Background. Homocysteine (Hcy) is an important independent risk factor for vascular diseases. It s level is
determined by genetic polymorphism of several enzymes in association with nutritional factors. Higher Hcy levels
were found in men than in women, however the clinical significance of this phenomenon remains to be elucidated.
The aim of this study was to analyze the gender differences in Hcy levels in relation to associated factors and to
assess in which range of Hcy these differences are mainly expressed.
Methods and Results. The series comprised of 257 males and 239 females, mean age 52.9 and 52.3 years, resp.,
selected from the population study Pils II. All subjects were examined by a standard protocol, to assess clinical,
anthropometrical and laboratory variables. Hcy and methionine levels were estimated by ion exchange chromatog-
raphy, other laboratories using standard kits. The methods were validated by a reference laboratory. Statistical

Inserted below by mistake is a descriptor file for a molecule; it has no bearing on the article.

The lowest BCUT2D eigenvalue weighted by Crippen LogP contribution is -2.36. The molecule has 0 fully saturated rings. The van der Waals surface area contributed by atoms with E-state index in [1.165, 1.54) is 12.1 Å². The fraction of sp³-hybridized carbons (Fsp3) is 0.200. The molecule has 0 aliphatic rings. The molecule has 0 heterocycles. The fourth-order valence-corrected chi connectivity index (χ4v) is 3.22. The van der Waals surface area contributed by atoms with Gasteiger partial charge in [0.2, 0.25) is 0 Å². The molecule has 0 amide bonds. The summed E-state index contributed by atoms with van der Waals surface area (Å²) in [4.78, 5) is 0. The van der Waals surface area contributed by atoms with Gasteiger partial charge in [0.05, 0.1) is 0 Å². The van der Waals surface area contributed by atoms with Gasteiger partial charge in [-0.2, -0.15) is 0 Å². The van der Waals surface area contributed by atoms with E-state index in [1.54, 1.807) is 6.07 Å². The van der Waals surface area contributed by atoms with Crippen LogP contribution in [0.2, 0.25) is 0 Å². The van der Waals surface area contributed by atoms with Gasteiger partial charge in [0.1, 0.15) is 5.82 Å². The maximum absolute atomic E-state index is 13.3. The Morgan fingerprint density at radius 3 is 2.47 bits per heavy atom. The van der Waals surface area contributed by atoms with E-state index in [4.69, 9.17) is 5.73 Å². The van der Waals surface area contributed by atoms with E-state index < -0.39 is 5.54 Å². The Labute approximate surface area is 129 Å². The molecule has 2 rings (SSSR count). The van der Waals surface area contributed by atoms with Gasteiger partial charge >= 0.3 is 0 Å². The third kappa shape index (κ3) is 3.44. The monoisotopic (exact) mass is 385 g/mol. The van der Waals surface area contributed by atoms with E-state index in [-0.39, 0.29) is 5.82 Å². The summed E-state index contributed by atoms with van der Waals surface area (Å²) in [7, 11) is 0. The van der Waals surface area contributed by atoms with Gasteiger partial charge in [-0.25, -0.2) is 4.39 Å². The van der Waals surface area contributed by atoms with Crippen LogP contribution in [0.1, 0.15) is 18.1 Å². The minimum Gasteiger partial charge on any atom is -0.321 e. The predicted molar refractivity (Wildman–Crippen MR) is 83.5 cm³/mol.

analyses were done by Wilcoxon’s unpaired test and multiple linear regression.
We found in males significantly higher Hcy levels (13.1 vs. 11.5 mmol/l, p < 0.0001) than in females. This difference
persisted only in the range of normal Hcy levels (11.1, 10.2 mmol/l, p < 0.0001), i.e. up to 15 mmol/l (1st - 4th quintile
of the Hcy distribution) and not in the top quintile, considered as mild hyperhomocysteinaemia. We found in males,
with normal Hcy levels, significantly higher serum methionine (23.8 vs. 22.4 mmol/l, p < 0.0001), creatinine (91.5
vs 80.9 mmol/l, p < 0.0001) and a lower methionine/creatinine ratio (0.25 vs. 0.27, p < 0.01). Plasma folates and B12
vitamin in males were also lower than in females, however these differences were only of a borderline statistical
significance. On the other hand, in subjects with MHHcy (5th quintile) no gender differences were observed, except
Conclusions. Higher Hcy levels in males cannot be explained by differences in folate and B12 levels only. We
considered also other factors, namely higher demethylation of methionine associated with higher creatinine
production in males, which may be influenced by sex hormons.
homocysteine, gender differences, methionine, folic acid, B12, creatinine.